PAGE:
As a side note: I will freely admit that Casey Niestat is a lot cooler than I am. If you haven’t heard of him before you saw the video I posted above, you should really check out his other videos too. In fact, I wouldn’t blame you if you wanted to leave my site right now and spend the rest of your day watching them. They’re addictive. Start with this one, this one, and this one and then go from there….
Ok back to headphones –
I think I’ve made it pretty clear that every one of the styles of headphones that I’ve mentioned above has some type of flaw. After years of trying to find the right ones only to get nothing but frustration, one day I pretty much just threw my hands up in the air and gave up on listening to music while I run altogether.
And I was fine with that decision. Until last week.
Last week, I got a pair of BackBeat Fit Wireless Headphones from Plantronics. Full disclosure – I got these for free, so I’d like to say thanks to the the folks at BibRave and Plantronics for hooking me up. Also, thanks to David from Plantronics for adding a personalized note inside of the box they were sent in.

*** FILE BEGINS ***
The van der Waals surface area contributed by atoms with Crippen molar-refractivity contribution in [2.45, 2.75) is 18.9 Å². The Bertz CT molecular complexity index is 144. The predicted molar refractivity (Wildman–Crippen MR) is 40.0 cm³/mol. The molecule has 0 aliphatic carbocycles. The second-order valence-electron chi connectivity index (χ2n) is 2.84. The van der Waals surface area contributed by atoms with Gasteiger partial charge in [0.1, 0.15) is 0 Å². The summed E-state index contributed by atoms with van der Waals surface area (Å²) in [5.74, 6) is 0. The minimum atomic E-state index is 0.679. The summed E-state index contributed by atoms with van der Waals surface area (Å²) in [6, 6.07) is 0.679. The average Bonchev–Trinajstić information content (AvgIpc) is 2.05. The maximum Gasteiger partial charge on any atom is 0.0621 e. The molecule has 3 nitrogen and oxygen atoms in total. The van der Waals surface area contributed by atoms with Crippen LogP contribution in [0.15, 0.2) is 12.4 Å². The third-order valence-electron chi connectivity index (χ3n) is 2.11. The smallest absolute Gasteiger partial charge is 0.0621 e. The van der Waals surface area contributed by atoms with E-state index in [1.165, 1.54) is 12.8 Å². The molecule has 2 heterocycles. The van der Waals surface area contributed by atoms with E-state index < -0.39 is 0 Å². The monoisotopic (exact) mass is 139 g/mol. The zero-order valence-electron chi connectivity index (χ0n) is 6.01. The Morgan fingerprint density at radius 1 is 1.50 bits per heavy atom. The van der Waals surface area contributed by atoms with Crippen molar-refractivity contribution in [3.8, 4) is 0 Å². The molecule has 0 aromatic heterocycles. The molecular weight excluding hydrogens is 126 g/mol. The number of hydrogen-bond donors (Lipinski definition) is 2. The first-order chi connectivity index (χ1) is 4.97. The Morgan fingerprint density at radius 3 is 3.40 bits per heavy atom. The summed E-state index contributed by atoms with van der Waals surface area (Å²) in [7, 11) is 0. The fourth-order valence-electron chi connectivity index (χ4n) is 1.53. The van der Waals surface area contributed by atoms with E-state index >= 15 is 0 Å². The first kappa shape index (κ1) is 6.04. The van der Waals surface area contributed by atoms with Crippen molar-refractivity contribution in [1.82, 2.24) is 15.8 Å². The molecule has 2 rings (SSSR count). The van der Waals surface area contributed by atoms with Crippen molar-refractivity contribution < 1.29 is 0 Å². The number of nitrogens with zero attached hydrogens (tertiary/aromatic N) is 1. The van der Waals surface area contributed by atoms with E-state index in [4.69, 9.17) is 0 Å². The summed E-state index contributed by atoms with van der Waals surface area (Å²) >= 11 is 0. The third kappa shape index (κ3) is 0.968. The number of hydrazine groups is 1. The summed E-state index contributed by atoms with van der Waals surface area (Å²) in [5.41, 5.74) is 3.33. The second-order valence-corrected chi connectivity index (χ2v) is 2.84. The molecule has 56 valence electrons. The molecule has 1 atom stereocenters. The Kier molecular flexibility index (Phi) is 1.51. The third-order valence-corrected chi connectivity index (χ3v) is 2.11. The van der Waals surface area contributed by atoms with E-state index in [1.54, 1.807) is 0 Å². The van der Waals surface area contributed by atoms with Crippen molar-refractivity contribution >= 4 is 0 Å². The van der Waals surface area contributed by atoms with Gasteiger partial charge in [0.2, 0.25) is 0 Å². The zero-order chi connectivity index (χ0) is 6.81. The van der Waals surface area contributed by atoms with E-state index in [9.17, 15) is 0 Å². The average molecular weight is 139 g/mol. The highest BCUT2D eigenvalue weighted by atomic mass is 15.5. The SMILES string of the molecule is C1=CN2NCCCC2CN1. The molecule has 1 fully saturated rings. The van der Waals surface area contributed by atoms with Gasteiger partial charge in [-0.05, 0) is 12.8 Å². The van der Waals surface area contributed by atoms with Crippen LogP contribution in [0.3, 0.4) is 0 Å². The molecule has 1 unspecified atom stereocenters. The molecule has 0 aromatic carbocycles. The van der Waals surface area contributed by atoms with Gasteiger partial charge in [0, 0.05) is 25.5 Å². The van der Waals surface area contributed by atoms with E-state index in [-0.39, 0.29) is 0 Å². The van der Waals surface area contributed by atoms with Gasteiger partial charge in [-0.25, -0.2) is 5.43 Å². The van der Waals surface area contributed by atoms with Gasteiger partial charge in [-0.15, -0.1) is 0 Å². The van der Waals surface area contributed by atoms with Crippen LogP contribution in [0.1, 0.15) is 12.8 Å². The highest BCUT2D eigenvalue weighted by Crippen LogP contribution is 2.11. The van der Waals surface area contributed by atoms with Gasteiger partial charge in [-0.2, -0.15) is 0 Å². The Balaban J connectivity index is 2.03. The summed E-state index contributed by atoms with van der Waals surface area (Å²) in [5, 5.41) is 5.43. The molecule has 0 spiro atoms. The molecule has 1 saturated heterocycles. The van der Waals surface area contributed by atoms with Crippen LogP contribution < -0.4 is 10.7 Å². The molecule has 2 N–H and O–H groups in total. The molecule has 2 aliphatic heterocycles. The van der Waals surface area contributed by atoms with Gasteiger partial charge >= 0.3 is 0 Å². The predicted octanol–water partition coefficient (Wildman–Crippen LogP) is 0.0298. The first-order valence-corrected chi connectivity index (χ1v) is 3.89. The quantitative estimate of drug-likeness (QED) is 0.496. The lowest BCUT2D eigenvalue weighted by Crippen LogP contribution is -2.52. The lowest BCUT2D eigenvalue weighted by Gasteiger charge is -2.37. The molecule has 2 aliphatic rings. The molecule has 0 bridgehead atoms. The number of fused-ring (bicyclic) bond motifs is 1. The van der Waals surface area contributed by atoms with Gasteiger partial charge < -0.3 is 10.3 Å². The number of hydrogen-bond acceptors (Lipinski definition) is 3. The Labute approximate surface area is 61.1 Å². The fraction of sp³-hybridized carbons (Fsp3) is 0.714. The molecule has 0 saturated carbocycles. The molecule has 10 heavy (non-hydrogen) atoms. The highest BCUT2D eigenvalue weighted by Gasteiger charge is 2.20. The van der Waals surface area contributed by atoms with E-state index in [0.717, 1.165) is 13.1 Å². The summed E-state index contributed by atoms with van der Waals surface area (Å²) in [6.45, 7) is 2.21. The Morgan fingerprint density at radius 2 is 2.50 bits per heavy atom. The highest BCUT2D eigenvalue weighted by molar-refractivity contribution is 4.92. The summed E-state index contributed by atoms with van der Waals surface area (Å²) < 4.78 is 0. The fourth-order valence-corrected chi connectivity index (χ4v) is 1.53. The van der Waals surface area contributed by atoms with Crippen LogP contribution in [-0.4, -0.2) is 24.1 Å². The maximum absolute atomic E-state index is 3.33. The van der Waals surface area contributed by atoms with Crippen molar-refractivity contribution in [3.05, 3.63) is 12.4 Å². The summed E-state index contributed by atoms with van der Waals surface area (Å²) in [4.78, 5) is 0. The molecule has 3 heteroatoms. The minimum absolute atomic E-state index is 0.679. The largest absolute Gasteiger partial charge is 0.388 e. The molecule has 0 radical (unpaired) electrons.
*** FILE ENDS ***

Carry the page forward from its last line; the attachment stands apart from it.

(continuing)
Before I talk about the headphones, here’s a little info about Plantronics itself: the company is based in Santa Cruz, CA and has been been around for over 50 years. Plantronics has a wide variety of audio products that are used by everyone from 911 operators to pilots and astronauts. The company also pioneered noise cancelling technology, mobile headsets, and personal speakerphones. So their engineers are not only extremely innovative, but they also know how to meet the needs of their customers really well.
And their expertise definitely shows. I think my BackBeat Fit headphones are the first pair of headphones I’ve ever owned that don’t suck. In fact, not only do they not suck, but they’re actually quite awesome. Here are a few reasons why:
- They’re wireless. That’s already great by itself, but even better than that is the fact that they pair easily with any Bluetooth enabled device. When I got my new headphones, all I had to do was turn them on and my phone found them and asked me if I wanted to pair them to it. Within a few seconds, I was listening to Tick Tick Boom by The Hives through my new headphones without having to worry about getting tangled up in annoying wires.
- They’re water resistant. I hesitate to say “waterproof” because Plantronics doesn’t suggest that people swim with them. But that’s fine. The key here is that these are a far cry from earlier headphones whose speakers would get ruined by too much moisture. I’ve also read some reviews that say that you actually can swim with them, so if you want to do that, it might work, but you’ll have to try it at your own risk.